Lindy Lee: Songs on Mill Hill by Kimberly J. Simms

Kathleen Nalley

Lindy Lee: Songs on Mill Hill by Kimberly J. SimmsIn her debut book of poetry from Finishing Line Press, Lindy Lee: Songs on Mill Hill, Southern poet Kimberly J. Simms chronicles the lives of textile workers in the rural Southern Piedmont. The poems reflect not only the hardscrabble lives of mill workers in the early 1900s, but more so, the grit and self-reliance upon which these families subsisted and survived.

Simms’ characters have “lungs full of lint,/calloused soles black with machine oil/and three meals a day of dry cornbread,” where grueling work and the hierarchies of power create lives where “Pure/pressure seals us tight.” Such juxtapositions throughout the collection weave together important glimpses into the quotidian daily experiences of the Carolina mill worker.

In tightly-woven poems, often using the rural vernacular of the time, readers are quickly ushered into the lint-filled, grimy, sweaty brick halls of the mill, where men, women, and young children often toiled 15-plus hours a day, where mill owners and operators controlled almost every part of their workers’ lives.

“Shift Bell: A Found Poem,” paints a vivid image of how mill work defined workers’ lives, as if the thread spinners, loom weavers, doffers, smashers, and slashers had no meaning beyond productivity. The stanzas juxtapose the long hours—4:30 a.m. until 9 p.m.— with the little pay—3 to 13 cents per hour. The poem ends with an inscription found on a bell at the mill:

I arouse the slothful,

I call the people to work.

I announce the Sabbath Day,

I warn ye how your time passes away.

Serve God, therefore, while life doth last,

And say, “Gloria in Excelsis Deo.”

That hard work is tied to godliness, that duty is tied to glory, was not lost on these workers: “But here, the looms are so stretched out/they shriek and jerk like sinners/in a circle of fire.”

In addition to the numerous Biblical allusions throughout Simms’ collection, the natural world features prominently. In many poems, nature’s rhythm pulsates with the rhythm of work—“Six days a week I stand at the frames,/Dreamin’ of the songs of pulsing cicadas”—simultaneously situating labor as a natural process and casting such as antithetical to nature. Simms uses nature language to propel her chaw-chewing female workers into pictures of ethereal beauty: “Little white flowers/of lint drift/from our hair,” while in reality, the body “sags, warps like pooled glass.”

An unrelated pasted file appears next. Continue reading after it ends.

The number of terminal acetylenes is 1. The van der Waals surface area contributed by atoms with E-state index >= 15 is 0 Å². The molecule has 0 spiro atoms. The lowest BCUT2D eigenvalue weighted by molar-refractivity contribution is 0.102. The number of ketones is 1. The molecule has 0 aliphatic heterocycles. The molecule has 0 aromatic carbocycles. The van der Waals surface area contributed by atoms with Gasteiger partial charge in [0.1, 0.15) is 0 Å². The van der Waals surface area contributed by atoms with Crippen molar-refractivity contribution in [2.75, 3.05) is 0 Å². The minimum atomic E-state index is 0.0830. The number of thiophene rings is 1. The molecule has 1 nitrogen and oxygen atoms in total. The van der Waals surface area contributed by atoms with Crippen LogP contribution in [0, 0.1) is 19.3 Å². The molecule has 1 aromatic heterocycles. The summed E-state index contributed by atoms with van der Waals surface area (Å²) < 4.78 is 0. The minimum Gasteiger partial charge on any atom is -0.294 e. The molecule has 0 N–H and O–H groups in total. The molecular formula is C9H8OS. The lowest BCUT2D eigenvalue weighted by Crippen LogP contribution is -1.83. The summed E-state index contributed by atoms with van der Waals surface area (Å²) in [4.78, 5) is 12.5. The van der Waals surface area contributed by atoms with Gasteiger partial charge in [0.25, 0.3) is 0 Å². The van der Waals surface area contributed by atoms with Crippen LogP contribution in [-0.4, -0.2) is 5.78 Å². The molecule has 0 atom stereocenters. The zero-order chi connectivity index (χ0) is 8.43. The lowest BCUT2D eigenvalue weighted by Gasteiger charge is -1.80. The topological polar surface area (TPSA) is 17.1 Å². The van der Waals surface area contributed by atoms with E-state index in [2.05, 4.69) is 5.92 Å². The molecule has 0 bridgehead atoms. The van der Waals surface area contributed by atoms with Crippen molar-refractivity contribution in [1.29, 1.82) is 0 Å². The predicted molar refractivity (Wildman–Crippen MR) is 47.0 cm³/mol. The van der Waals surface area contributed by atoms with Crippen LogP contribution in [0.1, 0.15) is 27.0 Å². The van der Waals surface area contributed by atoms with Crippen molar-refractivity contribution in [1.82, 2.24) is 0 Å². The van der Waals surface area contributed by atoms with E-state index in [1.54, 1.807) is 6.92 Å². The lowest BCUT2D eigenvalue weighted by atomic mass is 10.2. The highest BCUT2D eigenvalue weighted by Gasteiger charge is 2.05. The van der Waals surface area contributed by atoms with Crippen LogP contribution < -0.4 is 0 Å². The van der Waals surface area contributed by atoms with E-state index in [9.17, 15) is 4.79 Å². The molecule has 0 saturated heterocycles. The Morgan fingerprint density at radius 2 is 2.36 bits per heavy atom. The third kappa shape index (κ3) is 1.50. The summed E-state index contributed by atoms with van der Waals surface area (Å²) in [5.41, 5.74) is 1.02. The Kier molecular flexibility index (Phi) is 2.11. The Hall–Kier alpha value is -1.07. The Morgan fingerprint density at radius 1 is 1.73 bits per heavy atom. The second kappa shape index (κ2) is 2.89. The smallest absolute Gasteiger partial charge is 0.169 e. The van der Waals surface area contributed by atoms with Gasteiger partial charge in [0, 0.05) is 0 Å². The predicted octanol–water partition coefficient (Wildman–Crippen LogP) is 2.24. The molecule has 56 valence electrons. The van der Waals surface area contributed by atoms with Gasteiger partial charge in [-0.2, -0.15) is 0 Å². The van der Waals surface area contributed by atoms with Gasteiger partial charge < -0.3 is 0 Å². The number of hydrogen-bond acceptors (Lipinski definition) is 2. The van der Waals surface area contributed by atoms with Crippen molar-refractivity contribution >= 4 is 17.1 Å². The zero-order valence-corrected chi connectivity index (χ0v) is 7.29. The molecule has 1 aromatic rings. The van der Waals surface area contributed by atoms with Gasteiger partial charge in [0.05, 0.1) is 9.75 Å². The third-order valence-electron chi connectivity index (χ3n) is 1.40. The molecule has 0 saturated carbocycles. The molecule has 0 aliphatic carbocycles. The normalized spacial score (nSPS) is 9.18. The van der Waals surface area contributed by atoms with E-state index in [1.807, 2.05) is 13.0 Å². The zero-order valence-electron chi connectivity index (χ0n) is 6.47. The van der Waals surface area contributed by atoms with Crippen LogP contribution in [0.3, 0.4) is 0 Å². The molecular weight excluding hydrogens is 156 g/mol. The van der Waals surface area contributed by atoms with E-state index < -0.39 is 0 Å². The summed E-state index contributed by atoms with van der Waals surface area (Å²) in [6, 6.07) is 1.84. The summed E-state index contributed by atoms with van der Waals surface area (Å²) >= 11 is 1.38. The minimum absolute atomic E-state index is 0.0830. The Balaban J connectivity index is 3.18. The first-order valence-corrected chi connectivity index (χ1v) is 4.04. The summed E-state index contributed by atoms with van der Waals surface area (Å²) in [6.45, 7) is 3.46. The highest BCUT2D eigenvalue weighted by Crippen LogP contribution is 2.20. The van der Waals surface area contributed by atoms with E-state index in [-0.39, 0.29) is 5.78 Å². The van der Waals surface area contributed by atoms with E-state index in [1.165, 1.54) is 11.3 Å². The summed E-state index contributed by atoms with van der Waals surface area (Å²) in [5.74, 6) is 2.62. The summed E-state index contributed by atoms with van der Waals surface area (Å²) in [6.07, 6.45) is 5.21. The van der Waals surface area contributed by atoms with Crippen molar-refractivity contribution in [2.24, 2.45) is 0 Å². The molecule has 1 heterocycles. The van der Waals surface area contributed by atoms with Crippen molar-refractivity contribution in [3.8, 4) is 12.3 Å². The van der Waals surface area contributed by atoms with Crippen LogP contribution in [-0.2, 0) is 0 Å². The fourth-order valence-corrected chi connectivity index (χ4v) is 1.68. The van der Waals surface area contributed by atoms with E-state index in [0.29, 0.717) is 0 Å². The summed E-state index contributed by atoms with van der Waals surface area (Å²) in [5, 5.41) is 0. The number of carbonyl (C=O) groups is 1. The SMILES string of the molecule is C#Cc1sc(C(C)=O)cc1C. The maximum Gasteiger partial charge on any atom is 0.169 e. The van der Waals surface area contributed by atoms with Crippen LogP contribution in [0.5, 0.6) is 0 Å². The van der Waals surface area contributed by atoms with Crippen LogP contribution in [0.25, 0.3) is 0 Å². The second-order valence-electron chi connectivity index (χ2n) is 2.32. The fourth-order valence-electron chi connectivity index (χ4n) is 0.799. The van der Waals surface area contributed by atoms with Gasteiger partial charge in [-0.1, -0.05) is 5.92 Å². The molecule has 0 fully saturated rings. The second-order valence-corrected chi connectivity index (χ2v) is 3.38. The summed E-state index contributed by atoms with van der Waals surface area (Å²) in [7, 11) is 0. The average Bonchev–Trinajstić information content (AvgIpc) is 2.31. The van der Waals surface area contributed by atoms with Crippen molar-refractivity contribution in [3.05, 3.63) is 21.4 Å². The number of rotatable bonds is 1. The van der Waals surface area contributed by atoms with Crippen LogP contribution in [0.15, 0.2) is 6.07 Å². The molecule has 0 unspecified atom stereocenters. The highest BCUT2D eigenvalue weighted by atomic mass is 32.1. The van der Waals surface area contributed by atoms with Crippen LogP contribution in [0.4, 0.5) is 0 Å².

In the longest poem of the collection, “Muscadines,” Simms describes her title character, Lindy Lee’s, sexual assault, pregnancy, and still birth, at the hands of the mill operator who is “whispering of mill positions,” reminding us who held the power in these communities. Instead of fighting for justice, Lindy Lee hopes to be “washed/with forgiveness,” to be brought to Jesus, all while her “Mama’s Methodist/church is full of whispers and turned cheeks.”

While mill scenes dominate the collection, Simms also paints a picture of joy. Teens swim in a watering hole, old men whittle on the porch, mandolins and fiddles cut the night air with sweet song. There’s baseball, Christmas celebration, singing, and marriage. Simms describes a full-bodied culture defined not only by work, but also by wives’ tales, superstitions, and omens, where belief in haints caused folks to paint porch ceilings blue. In this way, she helps contemporary readers understand the totality of life in the mill hill.

Peppered throughout the collection are stirring black and white images of unidentified child mill workers, taken by Lewis Hine, from his work for the National Child Labor Committee from the Carolina Piedmont region from 1908-1915. These poignant images, which were instrumental in leading to child labor laws, work in conjunction with Simms’ text to create a comprehensive portrait of the times.

In Lindy Lee: Songs on Mill Hill, Kimberly Simms captures the paradox of the mill communities: those bound together not only through hard working and living, but through the grit that defines human perseverance and survival, all of which “You get so used to doing, it’s hard to stop.” In doing so, she helps bring to light the personal stories of those typically reserved as a footnote in Southern history.


Kathleen NalleyKathleen Nalley is the author of the award-winning prose poetry collection, Gutterflower (Red Paint Hill Press), as well as the poetry chapbooks Nesting Doll and American Sycamore. She holds an MFA from Converse College, teaches literature and writing at Clemson University, and finds books their forever homes at M. Judson Booksellers in Greenville, S.C.